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Satin vs Polyester Fabric: Guide & Comparison Table

Polyester or satin – which is best? How does the synthetic ‘polyester satin’ measure up against natural silk satin? Let’s take a look:

Silk satin is a soft, smooth, and lightweight with a fluid drape. In contrast, polyester fabric is not as soft and has a stiffer drape. However, polyester is stronger, more durable, and has better breathability than silk with a satin weave. It’s also easier to care for polyester and it tends to be considerably cheaper than silk satin, at the cost of being less luxurious.

Check out our full comparison table below to compare satin and polyester, then continue reading for more information about differences between them:

Satin vs Polyester Comparison Table

Property Satin Polyester
Other names - PET (polyethylene terephthalate)
Made from Satin is a fabric weave typically associated with silk fibres, although it can also be made using polyester or nylon. The below values are for satin made from silk. Polyester is a synthetic fabric made using petroleum products, although it is increasingly made from recycled plastic bottles.
Uses Fashion, particularly wedding dresses and other luxury items. As a fabric, polyester is used widely in apparel and furnishings. Other uses include bottles and LCD displays.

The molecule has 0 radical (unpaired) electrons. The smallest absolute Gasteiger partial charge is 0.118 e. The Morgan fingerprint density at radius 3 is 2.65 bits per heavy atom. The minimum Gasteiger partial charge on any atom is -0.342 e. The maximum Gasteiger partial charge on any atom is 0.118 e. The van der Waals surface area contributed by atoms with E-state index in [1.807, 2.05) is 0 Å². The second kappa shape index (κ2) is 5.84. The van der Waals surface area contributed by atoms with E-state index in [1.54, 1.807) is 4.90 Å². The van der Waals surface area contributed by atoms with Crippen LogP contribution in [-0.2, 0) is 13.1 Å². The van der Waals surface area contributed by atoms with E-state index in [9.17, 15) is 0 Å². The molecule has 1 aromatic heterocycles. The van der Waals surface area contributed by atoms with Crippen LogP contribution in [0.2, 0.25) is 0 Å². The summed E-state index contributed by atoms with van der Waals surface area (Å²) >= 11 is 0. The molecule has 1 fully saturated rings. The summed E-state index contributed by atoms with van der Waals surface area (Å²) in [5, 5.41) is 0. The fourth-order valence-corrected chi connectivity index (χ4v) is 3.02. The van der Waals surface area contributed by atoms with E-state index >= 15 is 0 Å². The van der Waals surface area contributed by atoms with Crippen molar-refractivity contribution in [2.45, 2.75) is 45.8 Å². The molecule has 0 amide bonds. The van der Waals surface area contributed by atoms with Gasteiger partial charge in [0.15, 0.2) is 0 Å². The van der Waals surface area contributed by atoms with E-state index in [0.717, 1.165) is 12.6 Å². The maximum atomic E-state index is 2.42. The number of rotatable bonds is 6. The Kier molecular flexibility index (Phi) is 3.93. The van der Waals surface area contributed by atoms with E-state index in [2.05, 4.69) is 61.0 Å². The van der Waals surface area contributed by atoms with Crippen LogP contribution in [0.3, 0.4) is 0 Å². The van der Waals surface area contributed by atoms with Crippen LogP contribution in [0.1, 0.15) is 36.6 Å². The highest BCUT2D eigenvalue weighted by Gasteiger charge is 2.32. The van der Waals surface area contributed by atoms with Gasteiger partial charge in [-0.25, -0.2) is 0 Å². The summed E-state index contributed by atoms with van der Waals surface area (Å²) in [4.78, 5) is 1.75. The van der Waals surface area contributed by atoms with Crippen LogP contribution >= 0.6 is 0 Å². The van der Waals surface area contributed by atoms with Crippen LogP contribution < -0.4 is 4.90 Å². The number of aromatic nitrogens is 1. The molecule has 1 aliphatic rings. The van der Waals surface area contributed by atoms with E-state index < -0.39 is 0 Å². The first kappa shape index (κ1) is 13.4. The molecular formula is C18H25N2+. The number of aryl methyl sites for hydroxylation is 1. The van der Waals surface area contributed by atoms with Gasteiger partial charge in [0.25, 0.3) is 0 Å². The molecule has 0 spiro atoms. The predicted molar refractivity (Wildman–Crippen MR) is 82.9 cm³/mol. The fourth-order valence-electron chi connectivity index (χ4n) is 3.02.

Natural or Synthetic Natural Synthetic
Woven or Knitted Woven Either
Thread Count Up to 600 200-1000
Washing Safest to dry clean only. Hand washing may leave to fading. Do not put in the washing machine. Typically fine in the washing machine, but watch out for blends that need to be hand washed or washed in cooler water (always check the label first)
Drying Air dry only Normally fine in a tumble dryer with a low heat setting (check the label first)
Ironing Do not iron. Satin should be steamed. Can be ironed, typically on warm settings. Turn it inside out and use a covering cloth and steam to reduce direct heat. Too much heat can melt the garment.
Wrinkle Resistance Don't tend to wrinkle Don't tend to wrinkle
Heat Retention Poor Medium
Moisture Wicking Good Good
Breathability Good Very Good
Stretchability Low Medium
Flammability (untreated) Very High High (tend to melt rather than burn)
Water-Resistance (untreated) Poor Medium
Color-Fastness Poor Good
Strength Good, but weaker when wet Very Good
Durability Medium Excellent
Drape Fluid Stiff
Softness Very Good Medium
Advantages Satin is smooth, silky and lightweight with a nice drape. This makes it perfect for loose fitting luxurious garments. Very high durability, with good breathability and moisture wicking makes polyester a very practical fabric. Can be mass produced at low cost.
Disadvantages Dry clean only, not suitable for many types of garments. Difficult to sow and prone to snagging. Significant environmental concern.
Environmental Impact Score (A is best, E is worst) Satin using Normal Silk = C, Satin using Organic Silk = B Virgin Polyester = D, Chemically Recylced Polyester = B, Mechanically Recycled Polyester = A
Sustainability Issues Satin is typically made from silk. Silk production is relatively low impact, and does not require too many fertilizers or pesticides. Organic silk is best, and readers may also want to look for humane silk which harvests after the moths have left (instead of with the pupae inside). Polyester is a plastic. It does not degrade and requires significant energy, chemicals, and waste to create. We recommend only using recycled polyester products.
Vegan Not when made from silk Yes

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